Which brings us to the most ironic of the reasons why Anglicans should read deeply in the tradition of Augsburg: it is the perfect preparation for reading those *Deviant Reformed* who-- like Anglicans!-- have been marginalised in the very Presbyterian imagination of the contemporary Reformed world. Figures who have been influenced too much by thought that is ultimately Luther's have tended not to be accepted by the Reformed mainstream. John Calvin's irenic reworking of Luther's views on communion has been widely admired in senior common rooms; nevertheless, he could not be ordained in a confessional, Reformed church today because his sacramentology and ecclesiology were much too high. Oliver Crisp describes a much broader marginalisation of Reformed figures here--
--and to it we may add the strange indifference of much of the Reformed evangelical world to Karl Barth, the most seminal dogmatician of the past seven centuries. Not conscious of all this exclusion, Anglicans, whether they love or loathe it, have imagined that Reformed theology is as far from Anglicanism as it appeared to B. B. Warfield who drew this famous chart--
A certain narrowing of the Reformed memory to only the precursors of its C19 Presbyterian stream may explain why those among us who identify as "Reformed" seem ruled, less by this diverse tradition than by a narrower anti-Catholic reflex that has been dividing Anglicans from the Ritualist Controversy to the last Primates Meeting.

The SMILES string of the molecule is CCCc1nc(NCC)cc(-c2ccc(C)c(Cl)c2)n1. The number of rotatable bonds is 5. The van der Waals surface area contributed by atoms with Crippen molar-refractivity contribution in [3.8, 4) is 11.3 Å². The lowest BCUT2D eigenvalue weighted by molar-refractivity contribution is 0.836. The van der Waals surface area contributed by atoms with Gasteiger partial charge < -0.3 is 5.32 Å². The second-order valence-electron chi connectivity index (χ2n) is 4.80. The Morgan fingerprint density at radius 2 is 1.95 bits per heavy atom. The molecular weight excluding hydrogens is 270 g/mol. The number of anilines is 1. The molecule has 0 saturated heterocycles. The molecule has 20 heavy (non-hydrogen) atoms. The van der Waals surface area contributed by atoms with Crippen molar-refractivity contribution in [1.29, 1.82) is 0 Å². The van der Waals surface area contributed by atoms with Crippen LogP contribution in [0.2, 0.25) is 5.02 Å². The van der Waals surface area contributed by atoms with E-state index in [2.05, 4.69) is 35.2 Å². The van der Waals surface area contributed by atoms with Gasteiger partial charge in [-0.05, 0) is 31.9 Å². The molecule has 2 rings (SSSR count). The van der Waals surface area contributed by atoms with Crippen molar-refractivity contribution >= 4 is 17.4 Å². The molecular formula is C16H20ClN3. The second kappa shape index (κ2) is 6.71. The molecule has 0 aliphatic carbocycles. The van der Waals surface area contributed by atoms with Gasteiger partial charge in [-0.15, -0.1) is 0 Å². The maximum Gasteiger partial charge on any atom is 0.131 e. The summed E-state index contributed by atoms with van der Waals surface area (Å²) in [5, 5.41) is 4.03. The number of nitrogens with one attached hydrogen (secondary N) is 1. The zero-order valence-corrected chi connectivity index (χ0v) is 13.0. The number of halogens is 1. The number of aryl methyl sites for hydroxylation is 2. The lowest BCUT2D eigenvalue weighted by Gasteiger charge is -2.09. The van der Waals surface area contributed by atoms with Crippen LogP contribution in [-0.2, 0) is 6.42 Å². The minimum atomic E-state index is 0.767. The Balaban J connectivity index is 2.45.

But in fact the reformed bishops of the C16-17 Church of England belonged to a network of Protestant leaders that included some with views of the sacraments and the Church higher than those of the "Reformed" of own day.
On the Continent, their Reformed colleagues included the anti-sacramental Zwingli in Zurich, of course, but also very-sacramental Ursinus in Heidelberg. Indeed, the Mercerburg Theology among America's German Reformed bears comparison with its contemporary, the Oxford Movement. One such comparison is reviewed by a popular Orthodox blogger here--
In many ways, we see the actual complexity of our Reformation inheritance in Richard Hooker, who was indubitably Reformed, but has also been seen as the founder of Anglicanism and even as a precursor of Anglo-Catholicism--
However we may decide those claims, the fact remains that he was a reformed theologian who has been forgotten just because his high, though Protestant, sacramental theology and ecclesiology could not be retained in what became the "Reformed" identity in our own time. Reading Luther and Lutheranism feeds the Anglican imagination for the task of retrieving a theological centre that does justice to both the BCP and the 39A. Without this, there is no escape from three dysangelical consequences-- Missed Coherence, Bad Choice, and Narrow Ethos.
In other words, Bowman, stick to Hooker, as both foundational to Anglican understanding and as lens to read the contributory streams of Lutheranism and Reformedism to Anglicanism.
Anglicans would be the first to say that along with popes and councils, Martin Luther has also erred! But it was Luther's theology that sparked the English Reformation, through the martyr Tyndale, then through the martyr Cranmer, and Anglicanism owes more to him than it usually admits. Luther is to be admired for his astonishing genius, his courage, his brilliant rhetoric - easily the most quotable figure of his age and in many ways he was the father of modern German - and his grasp of the issues of the Gospel and conscience. His flaws are obvious as well to those who look.